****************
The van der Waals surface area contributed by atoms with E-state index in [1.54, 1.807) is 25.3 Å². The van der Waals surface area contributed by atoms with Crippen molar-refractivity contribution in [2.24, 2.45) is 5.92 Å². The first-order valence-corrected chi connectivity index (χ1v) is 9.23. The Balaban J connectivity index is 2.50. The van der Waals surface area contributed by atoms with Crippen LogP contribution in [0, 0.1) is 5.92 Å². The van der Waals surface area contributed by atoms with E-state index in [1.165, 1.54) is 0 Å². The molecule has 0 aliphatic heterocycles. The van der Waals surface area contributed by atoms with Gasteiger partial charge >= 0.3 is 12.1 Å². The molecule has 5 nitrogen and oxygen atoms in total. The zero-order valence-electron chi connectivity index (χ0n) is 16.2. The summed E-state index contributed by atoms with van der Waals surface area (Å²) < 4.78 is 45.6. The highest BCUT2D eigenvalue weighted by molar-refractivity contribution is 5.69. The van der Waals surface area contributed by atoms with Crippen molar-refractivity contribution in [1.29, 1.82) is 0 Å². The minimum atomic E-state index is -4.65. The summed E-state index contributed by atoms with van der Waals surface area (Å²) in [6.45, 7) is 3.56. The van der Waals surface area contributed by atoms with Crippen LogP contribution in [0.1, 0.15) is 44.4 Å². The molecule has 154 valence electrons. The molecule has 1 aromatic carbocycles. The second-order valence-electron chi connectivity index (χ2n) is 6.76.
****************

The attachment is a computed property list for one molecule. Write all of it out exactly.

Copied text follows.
The van der Waals surface area contributed by atoms with E-state index in [1.54, 1.807) is 25.3 Å². The van der Waals surface area contributed by atoms with Crippen molar-refractivity contribution in [2.24, 2.45) is 5.92 Å². The first-order valence-corrected chi connectivity index (χ1v) is 9.23. The Balaban J connectivity index is 2.50. The van der Waals surface area contributed by atoms with Crippen LogP contribution in [0, 0.1) is 5.92 Å². The van der Waals surface area contributed by atoms with E-state index in [1.165, 1.54) is 0 Å². The molecule has 0 aliphatic heterocycles. The van der Waals surface area contributed by atoms with Gasteiger partial charge >= 0.3 is 12.1 Å². The molecule has 5 nitrogen and oxygen atoms in total. The zero-order valence-electron chi connectivity index (χ0n) is 16.2. The summed E-state index contributed by atoms with van der Waals surface area (Å²) < 4.78 is 45.6. The highest BCUT2D eigenvalue weighted by molar-refractivity contribution is 5.69. The van der Waals surface area contributed by atoms with Crippen molar-refractivity contribution in [1.29, 1.82) is 0 Å². The minimum atomic E-state index is -4.65. The summed E-state index contributed by atoms with van der Waals surface area (Å²) in [6.45, 7) is 3.56. The van der Waals surface area contributed by atoms with Crippen LogP contribution in [0.1, 0.15) is 44.4 Å². The molecule has 154 valence electrons. The molecule has 1 aromatic carbocycles. The second-order valence-electron chi connectivity index (χ2n) is 6.76.